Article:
Some years ago, myself and a group of duck hunting buddies traveled to Maryland to hunt diving ducks on the Chesapeake Bay.

We had talked about it for years and were really excited when we arrived in Saint Michaels and met up with our guide. We would be hunting in boats right out in the open water and would be pursuing ducks that we normally would not see here locally. These included Eiders, Scoters, Redheads, Canvasback, and Old Squaw.

We also visited a maritime museum that was filled with great photos and artifacts from the days of commercial market hunting during the late 19th century, and into the early 20th century.

The highlight was seeing a boat with a punt gun, old wooden decoys, and various other items used for commercial hunting in those days.

The following short story about a punt gun was written by Mark Petrie, Ph.D., who is with Ducks Unlimited's Western Region, and gives great insight as to the use of this weapon for harvesting vast amounts of waterfowl with a single shot.

"Rowing alone in the dark, he reminded himself that there was no money to be made on shore. Beside him lay the gun, 200 pounds of well-arranged iron and wood that stretched nearly 10 feet in length. He used it only at night and in a narrow skiff that offered six inches of freeboard in the best of weather....Stowing the oars, he lay prone in the boat. The muzzle of the punt gun rested on the bow, the stock lying on his empty seat. Hanging one arm over the gun, he began to maneuver the skiff using two small hand paddles. The boat's narrow beam allowed him to extend his wrists over the gunnels and work the paddles forward while offering no silhouette to the birds. Face down with eyes closed, he listened in complete darkness. The sound of a thousand canvasbacks diving on the celery reached him. . .In a minute he was among them, cans so dense they covered the water. Pointing the skiff to the spot where the canvasbacks were the thickest, he turned his eyes away from the breech and slapped the three-inch trigger. No matter how many times he went out, he was never prepared for the sound of the gun. Nor did he ever remember the gun's recoil as it slid under his shoulder and came to rest in a bag of sea oats that protected the boat's thin transom. It was only the roar ducks taking wing that restored his sense of time and place. Straightening up, he reached for his lantern and began the methodical work of retrieving the dead birds. It was New Year's Eve, 1911."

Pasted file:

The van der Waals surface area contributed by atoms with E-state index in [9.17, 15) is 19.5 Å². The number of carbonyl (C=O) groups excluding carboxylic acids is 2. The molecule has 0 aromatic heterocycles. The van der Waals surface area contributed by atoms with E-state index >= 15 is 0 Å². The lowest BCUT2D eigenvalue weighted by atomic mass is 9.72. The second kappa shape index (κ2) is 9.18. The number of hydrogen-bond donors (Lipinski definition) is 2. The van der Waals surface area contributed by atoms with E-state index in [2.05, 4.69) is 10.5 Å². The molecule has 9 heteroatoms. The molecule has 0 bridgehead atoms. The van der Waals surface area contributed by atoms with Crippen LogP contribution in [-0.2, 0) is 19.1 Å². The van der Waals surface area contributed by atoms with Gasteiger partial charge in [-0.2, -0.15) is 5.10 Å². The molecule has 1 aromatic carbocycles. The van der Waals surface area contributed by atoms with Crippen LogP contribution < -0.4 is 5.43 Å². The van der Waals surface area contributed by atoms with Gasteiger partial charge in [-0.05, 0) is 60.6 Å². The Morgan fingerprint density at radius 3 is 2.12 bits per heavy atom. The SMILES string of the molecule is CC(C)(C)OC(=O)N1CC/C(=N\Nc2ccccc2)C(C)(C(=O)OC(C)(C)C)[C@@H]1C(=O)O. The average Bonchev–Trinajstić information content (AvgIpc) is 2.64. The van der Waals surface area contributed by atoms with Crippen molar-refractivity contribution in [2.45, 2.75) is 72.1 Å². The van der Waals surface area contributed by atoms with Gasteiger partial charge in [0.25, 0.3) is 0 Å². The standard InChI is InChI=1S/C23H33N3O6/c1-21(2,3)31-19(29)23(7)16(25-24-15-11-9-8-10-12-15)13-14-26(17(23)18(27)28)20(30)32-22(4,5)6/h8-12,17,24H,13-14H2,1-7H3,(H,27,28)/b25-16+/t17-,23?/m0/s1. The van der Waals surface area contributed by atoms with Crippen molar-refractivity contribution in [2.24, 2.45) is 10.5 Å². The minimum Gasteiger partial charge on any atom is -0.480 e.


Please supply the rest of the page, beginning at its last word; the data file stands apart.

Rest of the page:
This tale shows market hunting at its best when it first appeared on the Chesapeake. The largest punt guns had a two-inch bore and were capable of shooting up to two pounds of shot. This would be the equivalent of 25 12 gauge shells.

Their effective range was about 50 yards, and depending on the breed of bird being shot, you might bag between 50 and 100 ducks with that single shot. Some boats were fitted with as many as seven normal shotguns that could be fired at one time.

The canvasback was the prime eating duck that most market hunters strove to obtain. Prices as high as two dollars per bird were not uncommon. Lesser quality eating birds might only fetch two to three dollars per dozen. Prior to the Civil War, market hunting was almost non-existent.

With the advent of the industrial age, that all changed. The American public became more affluent and their taste for game birds increased. Two factors made it possible to get game birds from the marsh to the table faster during this period. An expanding rail system linked all major cities, and commercial ice-making plants allowed birds to be shipped from far away without the risk of spoiling.

By the early 20th century, sportsmen and groups like the Audubon Society were calling for an end to commercial waterfowl hunting. Many were citing the demise of the passenger pigeon as an example of what could happen to duck populations they felt were dwindling. The government passed the Lacey Act in 1900, that outlawed interstate bird traffic, and in 1913 passed the Weeks-McClean Act, followed by the Migratory Bird Treaty Act in 1918 that virtually ended commercial hunting.

One last note: Californian writers Steve Merlo and Mike Griffith were with me on that trip. We had great shooting. The morning we were to leave we drove into Washington D.C. Steve wanted to visit the Vietnam Memorial. I'll never forget him placing his hand on his best friend's name with tears in his eyes. Great memory for me.

Ken Barnes is a record setting shooter and longtime outdoorsman from Kern County. Email him at with comments or column ideas.

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